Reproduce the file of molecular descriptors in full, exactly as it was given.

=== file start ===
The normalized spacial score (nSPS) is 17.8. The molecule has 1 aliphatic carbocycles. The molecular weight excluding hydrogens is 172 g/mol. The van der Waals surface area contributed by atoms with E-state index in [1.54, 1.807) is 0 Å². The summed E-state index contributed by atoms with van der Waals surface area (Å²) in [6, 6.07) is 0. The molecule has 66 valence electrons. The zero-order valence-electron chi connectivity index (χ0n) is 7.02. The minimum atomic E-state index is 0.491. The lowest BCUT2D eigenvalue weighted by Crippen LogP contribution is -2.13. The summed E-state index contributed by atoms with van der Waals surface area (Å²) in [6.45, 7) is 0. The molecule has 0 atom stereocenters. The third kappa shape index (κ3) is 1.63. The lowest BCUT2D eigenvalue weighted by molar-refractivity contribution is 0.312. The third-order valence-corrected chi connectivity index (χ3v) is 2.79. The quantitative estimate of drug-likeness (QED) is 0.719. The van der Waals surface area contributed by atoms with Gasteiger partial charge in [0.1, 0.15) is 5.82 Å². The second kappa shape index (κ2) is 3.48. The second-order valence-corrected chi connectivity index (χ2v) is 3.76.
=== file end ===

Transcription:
The normalized spacial score (nSPS) is 17.8. The molecule has 1 aliphatic carbocycles. The molecular weight excluding hydrogens is 172 g/mol. The van der Waals surface area contributed by atoms with E-state index in [1.54, 1.807) is 0 Å². The summed E-state index contributed by atoms with van der Waals surface area (Å²) in [6, 6.07) is 0. The molecule has 66 valence electrons. The zero-order valence-electron chi connectivity index (χ0n) is 7.02. The minimum atomic E-state index is 0.491. The lowest BCUT2D eigenvalue weighted by Crippen LogP contribution is -2.13. The summed E-state index contributed by atoms with van der Waals surface area (Å²) in [6.45, 7) is 0. The molecule has 0 atom stereocenters. The third kappa shape index (κ3) is 1.63. The lowest BCUT2D eigenvalue weighted by molar-refractivity contribution is 0.312. The third-order valence-corrected chi connectivity index (χ3v) is 2.79. The quantitative estimate of drug-likeness (QED) is 0.719. The van der Waals surface area contributed by atoms with Gasteiger partial charge in [0.1, 0.15) is 5.82 Å². The second kappa shape index (κ2) is 3.48. The second-order valence-corrected chi connectivity index (χ2v) is 3.76.